What we learned this week

Having written about how Insulate Britain lost support in public polling, I was interested to see that Just Stop Oil appears to be encouraging climate action, even if people hesitate to endorse the protestors themselves.

Also on the theme of useful polling, working class Conservative voters are more supportive of renewable energy and net zero policies than more affluent voters. No more lazy statements on what working class people care about or don’t care about please.

Amnesty International have a self-guided online course on climate change and human rights, which looks rather good.

“A single unmuffled scooter crossing Paris at night can wake as many as 10,000 people” – how Paris is clamping down on noise pollution from traffic. We don’t hear much about noise pollution, but facts like that one make me wonder why not.

The United States has finally begun the phase out of incandescent light bulbs, after a decade of squabbing about it. The first countries to move on incandescent bulbs were Cuba and Venezuela, calling time on them in 2005 – probably because they hate freedom there.

I’ve been meaning to mention some books on this weekend round-up – books that I’m not going to give a full review, or that are a bit more fringe. Today, Sabotage on the Solar Express, by MG Leonard and Sam Sedgman. It’s the fifth in the family favourite ‘adventures on trains’ series, and both my kids are big fans. So is my wife, because she loves a classic whodunnit mysteries with a crime to solve.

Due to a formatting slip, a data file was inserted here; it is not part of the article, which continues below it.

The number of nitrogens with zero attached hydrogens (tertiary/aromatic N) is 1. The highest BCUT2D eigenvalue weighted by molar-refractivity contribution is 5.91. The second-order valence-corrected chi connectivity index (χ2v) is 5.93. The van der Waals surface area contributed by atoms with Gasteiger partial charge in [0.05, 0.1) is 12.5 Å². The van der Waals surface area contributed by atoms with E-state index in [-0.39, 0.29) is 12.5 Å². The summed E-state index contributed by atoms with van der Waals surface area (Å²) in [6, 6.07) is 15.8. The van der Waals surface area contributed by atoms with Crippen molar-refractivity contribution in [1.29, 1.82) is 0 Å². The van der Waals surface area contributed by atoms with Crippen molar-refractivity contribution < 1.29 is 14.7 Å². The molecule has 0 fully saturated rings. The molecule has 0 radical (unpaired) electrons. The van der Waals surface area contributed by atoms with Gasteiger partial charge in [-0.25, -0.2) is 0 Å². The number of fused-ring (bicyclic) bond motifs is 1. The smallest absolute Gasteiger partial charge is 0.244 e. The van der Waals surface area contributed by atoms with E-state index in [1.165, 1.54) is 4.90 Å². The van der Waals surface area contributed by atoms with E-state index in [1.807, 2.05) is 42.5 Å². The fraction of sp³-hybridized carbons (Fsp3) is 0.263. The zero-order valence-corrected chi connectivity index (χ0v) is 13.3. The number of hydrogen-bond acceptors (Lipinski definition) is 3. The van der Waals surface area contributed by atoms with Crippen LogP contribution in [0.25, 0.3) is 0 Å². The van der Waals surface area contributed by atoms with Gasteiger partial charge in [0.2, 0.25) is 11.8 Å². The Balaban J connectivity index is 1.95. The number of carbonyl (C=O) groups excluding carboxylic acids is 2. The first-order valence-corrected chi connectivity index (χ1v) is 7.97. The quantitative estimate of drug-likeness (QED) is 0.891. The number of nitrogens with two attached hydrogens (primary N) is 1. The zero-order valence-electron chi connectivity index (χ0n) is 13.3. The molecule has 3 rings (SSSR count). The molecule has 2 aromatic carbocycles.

I mention this particular instalment because it’s set on an experimental solar hybrid train in Australia. It’s the only children’s book I can think of that includes an explanation of the role of hydrogen in the energy transition – alongside the usual mystery and train adventure, naturally.

Highlights from this week:

After oil we flourish

For some parts of the world, the idea of life without fossil fuels brings a lump to the throat. How will we keep our homes warm? Please tell me I can keep driving a car. There is uncertainty about how we will cope without oil and gas, in some cases leading to outright rejection of…

So, methane-catching face masks for cows?

Farmed animals are a big contributor to global emissions, accounting for around 14.5% of greenhouse gases. Cattle farming for beef and dairy is the biggest problem, and with over a billion cows on the planet, it’s a major obstacle to a sustainable future. Some of the environmental impact of cattle farming is from producing the…

Art review: Our Time on Earth, the Barbican

Our Time on Earth is a new exhibition opening today at The Barbican Centre in London, and presenting a creative response to the climate emergency. 18 different artists have contributed, from 12 different countries, each offering a different perspective on living well in the anthropocene. Visitors enter The Curve gallery in darkness, and are invited…

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